This luminous gesture of creating an archive of affects using her younger sister’s writings, letters, and drafts, allows Liliana to live among us, her voice a cry for justice but also a testament of love and care. Feminism traverses this and other books: Liliana is a free woman. Her quest for freedom resonates; the violence inflicted on her body reappears on thousands of bodies of women every year. In this sense, the desire for writing and rewriting in Cristina Rivera Garza’s work is a “choral” desire, a co-authorship, an homage. Also, writing becomes a way to live in a present where the dead and the living coexist and conversate. In sum, writing for Rivera Garza is a policy and an ethics of care. It is not surprising that this choir-like capacity is at the core of recent projects, such as her digital humanities initiative. As she says elsewhere, we are “helpless when we are speechless.”
Cristina Rivera Garza will be a keynote speaker during the Lozano Long Conference entitled “Archiving Objects of Knowledge with Latin American Perspectives.” The conference helps celebrate the centennial of the Nettie Lee Benson Latin American Collection, and is scheduled as a hybrid event that will take place from Thursday, February 24 through Friday, February 25, 2022. Although the conference will mostly take place online, Cristina Rivera Garza’s voice will be projected live and in person (and livestreamed) the evening of Thursday, February 24 from the Benson Library.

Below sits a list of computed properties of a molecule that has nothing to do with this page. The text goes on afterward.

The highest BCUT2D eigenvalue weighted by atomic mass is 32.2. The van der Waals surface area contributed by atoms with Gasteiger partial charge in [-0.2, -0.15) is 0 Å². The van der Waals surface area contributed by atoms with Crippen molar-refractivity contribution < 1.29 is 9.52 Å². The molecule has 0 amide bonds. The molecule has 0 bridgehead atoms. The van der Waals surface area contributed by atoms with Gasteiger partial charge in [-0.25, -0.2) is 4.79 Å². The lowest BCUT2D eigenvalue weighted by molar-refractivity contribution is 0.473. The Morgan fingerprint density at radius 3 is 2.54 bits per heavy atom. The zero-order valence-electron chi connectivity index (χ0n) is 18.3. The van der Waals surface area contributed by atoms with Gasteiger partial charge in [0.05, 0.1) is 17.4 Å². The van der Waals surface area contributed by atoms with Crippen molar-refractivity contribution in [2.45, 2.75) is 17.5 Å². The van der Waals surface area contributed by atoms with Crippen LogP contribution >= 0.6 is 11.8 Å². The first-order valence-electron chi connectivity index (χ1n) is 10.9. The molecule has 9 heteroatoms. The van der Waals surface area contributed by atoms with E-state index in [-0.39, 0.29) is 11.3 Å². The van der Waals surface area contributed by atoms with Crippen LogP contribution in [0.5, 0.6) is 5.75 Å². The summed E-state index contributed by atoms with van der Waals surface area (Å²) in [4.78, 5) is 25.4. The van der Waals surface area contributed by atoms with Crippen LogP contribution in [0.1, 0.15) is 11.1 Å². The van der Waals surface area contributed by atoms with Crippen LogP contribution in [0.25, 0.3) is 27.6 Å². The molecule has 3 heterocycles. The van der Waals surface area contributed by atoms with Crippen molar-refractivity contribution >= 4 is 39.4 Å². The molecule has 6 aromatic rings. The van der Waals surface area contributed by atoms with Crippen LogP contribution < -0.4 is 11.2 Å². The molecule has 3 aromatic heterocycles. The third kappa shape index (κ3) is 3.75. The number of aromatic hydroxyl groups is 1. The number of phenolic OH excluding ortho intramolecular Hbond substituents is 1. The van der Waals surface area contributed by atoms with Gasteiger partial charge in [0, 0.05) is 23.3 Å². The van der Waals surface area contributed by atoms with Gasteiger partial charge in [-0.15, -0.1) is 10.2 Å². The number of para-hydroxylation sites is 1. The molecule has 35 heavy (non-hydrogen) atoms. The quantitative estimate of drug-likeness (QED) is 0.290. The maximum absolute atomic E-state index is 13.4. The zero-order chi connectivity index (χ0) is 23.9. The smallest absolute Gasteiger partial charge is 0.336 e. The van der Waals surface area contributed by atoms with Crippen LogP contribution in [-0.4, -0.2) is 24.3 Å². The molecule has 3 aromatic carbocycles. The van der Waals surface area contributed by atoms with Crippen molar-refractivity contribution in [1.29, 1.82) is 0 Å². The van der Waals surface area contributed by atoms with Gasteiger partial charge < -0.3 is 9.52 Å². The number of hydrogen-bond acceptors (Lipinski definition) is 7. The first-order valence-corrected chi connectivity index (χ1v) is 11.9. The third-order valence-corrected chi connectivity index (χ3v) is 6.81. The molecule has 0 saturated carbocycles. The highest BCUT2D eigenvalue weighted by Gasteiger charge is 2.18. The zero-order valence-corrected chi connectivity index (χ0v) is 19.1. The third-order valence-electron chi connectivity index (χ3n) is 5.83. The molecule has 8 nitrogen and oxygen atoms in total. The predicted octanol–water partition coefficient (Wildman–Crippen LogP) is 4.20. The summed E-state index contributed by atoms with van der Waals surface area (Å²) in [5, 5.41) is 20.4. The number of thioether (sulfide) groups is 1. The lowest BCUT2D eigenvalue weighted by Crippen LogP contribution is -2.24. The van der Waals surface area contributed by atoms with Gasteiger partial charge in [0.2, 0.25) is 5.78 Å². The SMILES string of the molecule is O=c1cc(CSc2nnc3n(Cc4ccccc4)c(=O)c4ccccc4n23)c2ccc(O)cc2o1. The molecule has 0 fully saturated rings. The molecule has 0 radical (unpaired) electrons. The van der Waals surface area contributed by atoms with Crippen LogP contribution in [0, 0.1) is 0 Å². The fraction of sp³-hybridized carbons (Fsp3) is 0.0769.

Ana Cecilia Calle holds a PhD from the University of Texas at Austin. Her dissertation, called “Along the Cumbia Beat. Literary, Cultural and Sonic Practices in Colombia and Argentina” has been funded by the Tinker Foundation and the Argentine Studies Center from the Lozano Long Institute for Latin American Studies at the University of Texas at Austin. She is founder and editor of Himpar Editores, and dj’s with the all-women, all-vinyl collective Chulita Vinyl Club.
The views and opinions expressed in this article or video are those of the individual author(s) or presenter(s) and do not necessarily reflect the policy or views of the editors at Not Even Past, the UT Department of History, the University of Texas at Austin, or the UT System Board of Regents. Not Even Past is an online public history magazine rather than a peer-reviewed academic journal. While we make efforts to ensure that factual information in articles was obtained from reliable sources, Not Even Past is not responsible for any errors or omissions.